Words by Steph Wetherell
Posted on 30/10/2019
The Serpentine Galleries are two distinct galleries, separated by a bridge that spans the slow arc of the Serpentine Lake. The original Serpentine Gallery has surely one of the most stunning settings of any gallery in London, housed in a 1930’s tea pavilion in Kensington Gardens. Opening in 1970, the gallery focuses entirely on contemporary art and architecture, intermingling work by established artists alongside the most exciting up and coming talent. In 2013, the Serpentine Sackler Gallery was opened in a former gunpowder store in Hyde Park, adding an additional 900m2 of gallery space and a restaurant called The Magazine, a nod to the former use of the building.
If you visit in summer you’ll also be lucky enough to see one of the temporary pavilion installations on the lawn outside the Serpentine Gallery, which for the last 20 years have been designed and installed by an architect who has not completed a building in the UK.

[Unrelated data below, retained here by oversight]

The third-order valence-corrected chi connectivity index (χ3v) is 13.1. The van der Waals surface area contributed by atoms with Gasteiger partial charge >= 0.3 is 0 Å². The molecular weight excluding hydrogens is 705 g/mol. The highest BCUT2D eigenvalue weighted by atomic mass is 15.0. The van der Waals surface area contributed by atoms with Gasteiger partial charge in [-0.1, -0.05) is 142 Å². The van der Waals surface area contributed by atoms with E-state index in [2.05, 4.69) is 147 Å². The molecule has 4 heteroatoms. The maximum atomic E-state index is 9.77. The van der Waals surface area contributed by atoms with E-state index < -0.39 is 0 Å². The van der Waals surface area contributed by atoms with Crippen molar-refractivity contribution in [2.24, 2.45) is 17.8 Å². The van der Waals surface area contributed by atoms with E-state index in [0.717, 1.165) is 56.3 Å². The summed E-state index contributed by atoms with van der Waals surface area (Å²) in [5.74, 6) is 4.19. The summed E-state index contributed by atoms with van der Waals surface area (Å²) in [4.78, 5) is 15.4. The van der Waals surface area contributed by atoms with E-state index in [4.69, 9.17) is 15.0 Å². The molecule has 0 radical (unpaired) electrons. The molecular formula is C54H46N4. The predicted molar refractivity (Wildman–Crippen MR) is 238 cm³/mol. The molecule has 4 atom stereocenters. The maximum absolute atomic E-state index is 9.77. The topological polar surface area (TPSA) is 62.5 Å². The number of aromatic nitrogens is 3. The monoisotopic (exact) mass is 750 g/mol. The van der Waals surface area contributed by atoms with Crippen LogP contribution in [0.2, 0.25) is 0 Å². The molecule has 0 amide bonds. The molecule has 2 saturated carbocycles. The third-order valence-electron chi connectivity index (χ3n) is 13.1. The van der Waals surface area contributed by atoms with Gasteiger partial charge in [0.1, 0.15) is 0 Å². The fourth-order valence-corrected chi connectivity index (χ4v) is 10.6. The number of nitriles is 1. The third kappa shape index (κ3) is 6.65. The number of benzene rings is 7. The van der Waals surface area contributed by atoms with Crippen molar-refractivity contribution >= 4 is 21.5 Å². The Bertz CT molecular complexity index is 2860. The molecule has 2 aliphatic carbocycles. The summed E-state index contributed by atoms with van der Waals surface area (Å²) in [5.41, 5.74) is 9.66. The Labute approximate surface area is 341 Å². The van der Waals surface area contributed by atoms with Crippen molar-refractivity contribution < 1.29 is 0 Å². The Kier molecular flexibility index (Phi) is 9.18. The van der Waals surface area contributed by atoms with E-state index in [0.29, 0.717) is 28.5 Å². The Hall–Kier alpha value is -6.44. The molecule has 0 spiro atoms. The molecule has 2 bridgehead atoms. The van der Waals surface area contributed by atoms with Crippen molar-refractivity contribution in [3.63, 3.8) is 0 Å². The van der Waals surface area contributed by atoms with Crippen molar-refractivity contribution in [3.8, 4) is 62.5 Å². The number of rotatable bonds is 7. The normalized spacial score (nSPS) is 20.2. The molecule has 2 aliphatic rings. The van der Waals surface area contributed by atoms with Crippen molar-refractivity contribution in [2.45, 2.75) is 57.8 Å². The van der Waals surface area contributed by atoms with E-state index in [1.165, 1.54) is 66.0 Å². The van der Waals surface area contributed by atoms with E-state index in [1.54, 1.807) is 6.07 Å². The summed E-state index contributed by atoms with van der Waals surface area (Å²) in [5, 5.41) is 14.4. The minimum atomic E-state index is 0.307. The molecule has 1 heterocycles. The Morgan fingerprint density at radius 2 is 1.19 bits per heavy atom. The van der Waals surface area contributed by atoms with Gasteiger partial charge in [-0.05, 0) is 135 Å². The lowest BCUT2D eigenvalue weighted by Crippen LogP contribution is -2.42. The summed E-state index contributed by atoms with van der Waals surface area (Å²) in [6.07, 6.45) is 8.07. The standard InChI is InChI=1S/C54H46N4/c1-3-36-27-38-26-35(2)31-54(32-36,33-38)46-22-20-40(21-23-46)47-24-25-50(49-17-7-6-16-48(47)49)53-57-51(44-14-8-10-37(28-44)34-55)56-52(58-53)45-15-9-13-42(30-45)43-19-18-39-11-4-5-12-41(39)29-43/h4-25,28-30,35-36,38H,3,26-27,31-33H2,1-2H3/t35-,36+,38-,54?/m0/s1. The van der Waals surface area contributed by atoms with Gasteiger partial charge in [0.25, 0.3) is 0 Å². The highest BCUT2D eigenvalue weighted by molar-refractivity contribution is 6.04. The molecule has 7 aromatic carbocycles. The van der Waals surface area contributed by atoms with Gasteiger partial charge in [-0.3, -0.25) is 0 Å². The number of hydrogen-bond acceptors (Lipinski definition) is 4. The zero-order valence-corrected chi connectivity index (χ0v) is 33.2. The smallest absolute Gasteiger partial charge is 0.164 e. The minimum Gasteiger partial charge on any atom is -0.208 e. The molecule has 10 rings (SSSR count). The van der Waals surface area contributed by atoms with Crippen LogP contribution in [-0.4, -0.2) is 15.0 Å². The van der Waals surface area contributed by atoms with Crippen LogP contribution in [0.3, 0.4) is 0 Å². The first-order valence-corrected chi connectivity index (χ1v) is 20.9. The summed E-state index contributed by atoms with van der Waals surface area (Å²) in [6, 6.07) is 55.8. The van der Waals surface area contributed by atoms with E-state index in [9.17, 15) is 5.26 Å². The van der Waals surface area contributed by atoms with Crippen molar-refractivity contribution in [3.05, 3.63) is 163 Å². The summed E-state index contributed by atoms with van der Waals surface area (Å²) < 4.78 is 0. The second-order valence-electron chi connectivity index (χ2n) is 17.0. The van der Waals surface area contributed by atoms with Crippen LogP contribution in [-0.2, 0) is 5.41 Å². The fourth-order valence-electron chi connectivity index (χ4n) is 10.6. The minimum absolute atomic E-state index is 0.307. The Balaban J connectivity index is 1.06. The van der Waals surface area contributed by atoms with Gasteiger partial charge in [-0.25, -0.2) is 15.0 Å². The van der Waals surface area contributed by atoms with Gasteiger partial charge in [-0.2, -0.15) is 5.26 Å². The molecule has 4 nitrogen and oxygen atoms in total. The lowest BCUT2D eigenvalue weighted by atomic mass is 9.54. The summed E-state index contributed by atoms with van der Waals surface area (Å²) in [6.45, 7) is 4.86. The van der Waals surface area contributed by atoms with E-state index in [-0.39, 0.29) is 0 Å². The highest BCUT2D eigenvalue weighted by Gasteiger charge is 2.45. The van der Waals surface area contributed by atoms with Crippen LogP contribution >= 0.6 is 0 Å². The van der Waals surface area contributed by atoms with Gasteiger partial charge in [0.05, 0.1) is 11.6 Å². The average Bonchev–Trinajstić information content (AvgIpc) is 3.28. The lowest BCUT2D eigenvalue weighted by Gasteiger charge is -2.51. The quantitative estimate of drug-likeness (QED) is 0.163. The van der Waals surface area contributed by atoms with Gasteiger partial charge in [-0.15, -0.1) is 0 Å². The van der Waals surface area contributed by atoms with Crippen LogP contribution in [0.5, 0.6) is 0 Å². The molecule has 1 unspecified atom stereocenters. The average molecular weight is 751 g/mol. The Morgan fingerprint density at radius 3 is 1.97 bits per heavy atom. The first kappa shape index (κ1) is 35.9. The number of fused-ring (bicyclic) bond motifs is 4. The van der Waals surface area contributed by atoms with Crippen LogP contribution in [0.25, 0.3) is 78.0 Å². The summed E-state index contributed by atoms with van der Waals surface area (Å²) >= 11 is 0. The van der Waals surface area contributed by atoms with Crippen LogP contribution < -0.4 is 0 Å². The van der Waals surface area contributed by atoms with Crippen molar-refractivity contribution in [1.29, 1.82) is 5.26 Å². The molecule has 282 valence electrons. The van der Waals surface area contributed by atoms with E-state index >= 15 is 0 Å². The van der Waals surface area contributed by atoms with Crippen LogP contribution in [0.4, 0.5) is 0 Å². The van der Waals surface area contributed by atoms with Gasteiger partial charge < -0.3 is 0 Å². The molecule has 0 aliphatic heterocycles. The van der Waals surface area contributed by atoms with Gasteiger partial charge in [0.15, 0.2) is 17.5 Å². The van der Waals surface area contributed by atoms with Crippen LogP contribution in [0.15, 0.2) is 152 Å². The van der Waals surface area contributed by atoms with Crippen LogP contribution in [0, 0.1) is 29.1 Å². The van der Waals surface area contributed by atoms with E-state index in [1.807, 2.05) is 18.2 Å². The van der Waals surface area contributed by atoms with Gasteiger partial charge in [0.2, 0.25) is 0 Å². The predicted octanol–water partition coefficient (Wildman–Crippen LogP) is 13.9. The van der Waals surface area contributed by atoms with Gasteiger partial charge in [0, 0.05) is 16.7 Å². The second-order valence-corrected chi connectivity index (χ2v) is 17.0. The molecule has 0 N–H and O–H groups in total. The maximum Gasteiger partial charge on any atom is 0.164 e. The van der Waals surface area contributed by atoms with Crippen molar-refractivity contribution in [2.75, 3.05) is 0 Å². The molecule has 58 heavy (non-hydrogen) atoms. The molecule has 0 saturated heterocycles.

Once you’ve had your fill of the exhibitions, amble through the stunning surroundings of Hyde Park and past the broad arches of Paddington Station to reach the Paddington Arm of the Grand Union Canal. The canal opened in 1801, creating an important trade route between the City of London and the Midlands; at this point Paddington was just a small village on the outskirts of the city.
Joining the canal at Paddington Basin, pause for a moment to appreciate the Rolling Bridge, a curious structure that can curl up into an octagonal sculpture, before heading towards the junction with the Regents Canal at Little Venice. Originally known as Paddington Broadwater, this large pool contains its very own island, known as Robert Browning’s Island after the poet who lived nearby, now a haven for willow and birds.
If you fancy a longer wander, follow the towpath west, until you reach Meanwhile Gardens, a hidden gem of a small park on the border of North Kensington and Westminster. This community garden boasts a range of different landscapes, from woodland to ponds, veg beds to skate bowls.
Plan your day out along the Paddington Arm with our online guide
Illustration by Alexander Baxevanis